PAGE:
On Sept. 3, Imagine Dragons released their fifth album titled “Mercury - Act 1.” This new collection of songs delves into many dark themes that tell the story of lead singer and head songwriter Dan Reynolds and his life battles over the last several years.
“In a lot of ways I felt like my foundation was completely ripped from under me over the last decade,” he said in an interview with ABC News. “I spent a lot of my time embracing that self-pity and wallowing in it. This record is primarily about taking action and rebuilding.”
“My Life,” the first song of the 13-track album, starts the lineup off strong. This catchy yet sad song talks about the difficulty of loving yourself and your life just as it is. Although the lyrics are heartbreaking, they’re relatable because almost everyone finds themselves thinking these thoughts at some point during their lifetime. Reynolds sings, “I’m trying to be somebody else / I’m finding it hard to love myself.”
The next track, “Lonely,” fits right along with the dark theme of the album. It talks about putting on your best face for others even when you’re not doing well and how lonely that can feel. The first 20 seconds of the song are pretty unexciting, with lyrics that are almost too simple. However, within the first minute, the song picks up, the lyrics get better and it’s much more enjoyable to listen to.
The third track of the album, “Wrecked,” develops the theme and story further. This song gives us an insight into Reynolds' break-up with his wife before they mended things. You can hear the desperation and vulnerability in the vocals of this song when Reynolds sings, “I’m a wreck since you’ve been gone.”
The next two songs in the lineup, “Monday” and “#1,” are a little more lighthearted than the previous tracks. “Monday” is a cute love song whose lyrics can’t help but make you smile when you hear them. Reynolds sings, “You are my Monday, you’re the best day of the week. / So underrated and a brand new start.”
The beat of “#1” reminds me of a 2000s summer song that makes you feel good inside. This song talks about how you need to believe in yourself, and you don’t have to wait for others to see the greatness in you to go ahead and do great things.
“Easy Come Easy Go,” the sixth track of the collection, has such a slow yet bouncy beat to it, and the meaning behind the song contributes to the personal theme developed throughout the album. This song delivers the message that what is gained with ease can also be lost with ease.
The next song, “Giants,” stands out from the rest of the album with its variety of moods. At times, the beat is slow and steady; at other moments, it speeds up for just a few intense seconds. This song also displays Reynolds’ wide vocal range with some major high notes and some deep notes as well. This song continues the dark and personal theme through its discussion of the struggles of sobriety and addiction, which Reynolds has suffered.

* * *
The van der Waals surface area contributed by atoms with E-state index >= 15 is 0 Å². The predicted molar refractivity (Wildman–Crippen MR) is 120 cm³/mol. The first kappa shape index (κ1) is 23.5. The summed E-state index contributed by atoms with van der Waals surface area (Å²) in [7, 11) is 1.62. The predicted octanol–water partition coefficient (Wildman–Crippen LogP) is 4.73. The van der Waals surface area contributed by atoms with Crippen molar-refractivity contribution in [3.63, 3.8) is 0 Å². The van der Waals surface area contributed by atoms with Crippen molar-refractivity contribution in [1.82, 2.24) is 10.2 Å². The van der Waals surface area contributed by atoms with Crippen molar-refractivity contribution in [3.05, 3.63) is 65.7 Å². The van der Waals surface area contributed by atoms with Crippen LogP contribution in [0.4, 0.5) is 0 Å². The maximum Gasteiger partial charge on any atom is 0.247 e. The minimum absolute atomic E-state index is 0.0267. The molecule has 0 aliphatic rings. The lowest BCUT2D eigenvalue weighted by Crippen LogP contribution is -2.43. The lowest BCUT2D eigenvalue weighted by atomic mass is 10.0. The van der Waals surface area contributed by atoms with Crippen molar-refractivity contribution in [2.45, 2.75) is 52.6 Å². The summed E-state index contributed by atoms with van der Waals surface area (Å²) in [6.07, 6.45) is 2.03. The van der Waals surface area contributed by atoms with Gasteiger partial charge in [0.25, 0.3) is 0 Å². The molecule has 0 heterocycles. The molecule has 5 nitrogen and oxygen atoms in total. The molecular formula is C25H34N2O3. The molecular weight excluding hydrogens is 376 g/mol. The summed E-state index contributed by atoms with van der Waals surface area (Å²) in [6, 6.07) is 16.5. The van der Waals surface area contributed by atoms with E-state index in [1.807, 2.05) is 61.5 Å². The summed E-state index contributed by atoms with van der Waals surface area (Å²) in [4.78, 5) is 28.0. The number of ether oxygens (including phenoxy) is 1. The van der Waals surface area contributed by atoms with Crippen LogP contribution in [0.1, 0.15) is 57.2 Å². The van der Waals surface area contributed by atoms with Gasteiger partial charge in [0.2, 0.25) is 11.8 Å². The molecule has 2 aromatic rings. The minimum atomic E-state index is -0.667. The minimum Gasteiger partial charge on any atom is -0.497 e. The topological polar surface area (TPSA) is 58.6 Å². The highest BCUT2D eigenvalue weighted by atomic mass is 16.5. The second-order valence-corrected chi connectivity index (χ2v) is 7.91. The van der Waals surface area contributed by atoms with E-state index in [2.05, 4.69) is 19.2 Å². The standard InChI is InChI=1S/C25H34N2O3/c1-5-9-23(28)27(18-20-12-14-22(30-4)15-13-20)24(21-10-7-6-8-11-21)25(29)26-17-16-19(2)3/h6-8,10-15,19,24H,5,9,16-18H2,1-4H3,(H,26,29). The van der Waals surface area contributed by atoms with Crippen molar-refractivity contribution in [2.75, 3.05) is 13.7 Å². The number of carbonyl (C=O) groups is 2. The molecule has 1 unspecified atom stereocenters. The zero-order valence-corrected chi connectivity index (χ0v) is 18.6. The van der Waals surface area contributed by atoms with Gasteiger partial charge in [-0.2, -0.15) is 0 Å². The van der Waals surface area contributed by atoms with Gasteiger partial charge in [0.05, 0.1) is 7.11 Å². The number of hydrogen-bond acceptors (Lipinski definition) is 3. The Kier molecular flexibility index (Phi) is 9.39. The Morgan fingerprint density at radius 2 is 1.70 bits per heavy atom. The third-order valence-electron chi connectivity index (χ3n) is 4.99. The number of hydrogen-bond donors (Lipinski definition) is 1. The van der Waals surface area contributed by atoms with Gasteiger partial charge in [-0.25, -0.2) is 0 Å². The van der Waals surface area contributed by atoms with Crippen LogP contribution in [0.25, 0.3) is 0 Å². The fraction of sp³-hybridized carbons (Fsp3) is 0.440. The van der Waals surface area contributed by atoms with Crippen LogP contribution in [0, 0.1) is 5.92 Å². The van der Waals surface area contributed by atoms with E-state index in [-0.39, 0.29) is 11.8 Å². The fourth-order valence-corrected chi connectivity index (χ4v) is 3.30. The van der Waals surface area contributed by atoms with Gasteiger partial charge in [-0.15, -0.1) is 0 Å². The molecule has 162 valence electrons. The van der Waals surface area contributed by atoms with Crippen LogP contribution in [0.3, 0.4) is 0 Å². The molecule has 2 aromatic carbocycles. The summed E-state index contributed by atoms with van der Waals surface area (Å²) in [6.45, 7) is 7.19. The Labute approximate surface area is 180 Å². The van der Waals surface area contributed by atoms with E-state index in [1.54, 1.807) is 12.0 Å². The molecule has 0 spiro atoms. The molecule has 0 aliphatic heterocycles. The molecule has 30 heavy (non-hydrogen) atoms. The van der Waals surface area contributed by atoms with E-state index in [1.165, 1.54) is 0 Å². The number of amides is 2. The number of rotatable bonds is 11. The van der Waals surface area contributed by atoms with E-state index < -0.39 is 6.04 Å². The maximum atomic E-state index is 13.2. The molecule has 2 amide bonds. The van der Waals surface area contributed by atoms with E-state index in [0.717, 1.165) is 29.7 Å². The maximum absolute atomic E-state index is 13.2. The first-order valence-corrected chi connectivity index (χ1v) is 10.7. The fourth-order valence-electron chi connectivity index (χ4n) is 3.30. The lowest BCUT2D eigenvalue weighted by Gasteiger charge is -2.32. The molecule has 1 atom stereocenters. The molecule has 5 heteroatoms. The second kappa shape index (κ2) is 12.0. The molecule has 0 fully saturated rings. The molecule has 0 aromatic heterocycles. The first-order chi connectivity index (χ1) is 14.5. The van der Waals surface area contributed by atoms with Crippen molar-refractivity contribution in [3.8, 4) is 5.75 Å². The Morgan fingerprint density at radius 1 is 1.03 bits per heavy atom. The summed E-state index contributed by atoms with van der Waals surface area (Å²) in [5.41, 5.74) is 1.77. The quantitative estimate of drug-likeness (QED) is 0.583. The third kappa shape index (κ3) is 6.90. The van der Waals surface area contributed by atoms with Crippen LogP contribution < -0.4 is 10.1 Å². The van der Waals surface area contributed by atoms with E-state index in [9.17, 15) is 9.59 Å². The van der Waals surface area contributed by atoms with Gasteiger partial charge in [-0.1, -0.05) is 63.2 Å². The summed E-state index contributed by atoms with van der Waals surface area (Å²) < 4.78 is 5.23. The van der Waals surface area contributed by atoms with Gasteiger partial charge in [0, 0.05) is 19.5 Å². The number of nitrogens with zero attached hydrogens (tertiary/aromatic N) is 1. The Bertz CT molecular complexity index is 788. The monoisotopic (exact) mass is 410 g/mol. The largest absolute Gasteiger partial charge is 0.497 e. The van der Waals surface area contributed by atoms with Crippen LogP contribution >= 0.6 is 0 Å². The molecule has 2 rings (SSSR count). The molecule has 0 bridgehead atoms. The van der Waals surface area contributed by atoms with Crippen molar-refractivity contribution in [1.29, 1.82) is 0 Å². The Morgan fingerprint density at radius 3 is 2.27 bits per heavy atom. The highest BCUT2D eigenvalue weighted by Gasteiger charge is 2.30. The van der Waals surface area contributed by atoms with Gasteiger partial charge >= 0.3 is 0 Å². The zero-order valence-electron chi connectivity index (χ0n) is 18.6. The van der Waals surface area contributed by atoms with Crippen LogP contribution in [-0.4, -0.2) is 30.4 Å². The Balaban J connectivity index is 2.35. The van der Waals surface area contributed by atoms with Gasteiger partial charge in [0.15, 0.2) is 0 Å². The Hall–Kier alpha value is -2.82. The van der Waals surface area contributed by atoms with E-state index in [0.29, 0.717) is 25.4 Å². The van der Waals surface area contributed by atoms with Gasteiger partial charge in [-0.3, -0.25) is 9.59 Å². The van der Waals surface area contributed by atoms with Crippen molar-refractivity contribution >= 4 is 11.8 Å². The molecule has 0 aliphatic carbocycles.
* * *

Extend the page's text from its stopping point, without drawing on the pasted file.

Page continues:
“It’s Ok,” the eighth track on the album, has one central message, evident as Reynolds sings, “It’s okay to be not okay.” Although the message is important, the song is too simple. It uses lyrics and rhythms similar to many other songs by other artists over the years. It might have done Imagine Dragons well to differentiate their song just a little with a new, spruced up music track to go with the lyrics.
The ninth track, “Dull Knives,” has more of a hard-rock feel to it than the other songs on “Mercury - Act 1.” The meaning behind this song is one of the most intense on the album. It’s a direct cry for help and relief from the pain he is feeling, with lyrics like “Won’t someone please save my life?”
“Follow You” and “Cutthroat” were both previously released as singles. According to Reynolds, “Follow You” came to life after he and his wife went through a rough patch in their marriage.
The last two songs on the album, “No Time For Toxic People” and “One Day,” leave “Mercury - Act 1” off on a lighter note. Both songs are much more upbeat than the rest of the album and leave you feeling a little less heavy after listening to the tracks that come before them. Although these last two songs are much happier than the previous tracks, they still contribute to the overall theme of the album by showing us that Reynolds overcame his struggles and is looking to the future with a new sense of hope.
Overall, this album did a great job of telling the ups and downs of Reynolds’ story. It felt like such a personal and yet relatable collection of songs with meaningful lyrics. You could sense the vulnerability in the lyrics and the passion in the vocals.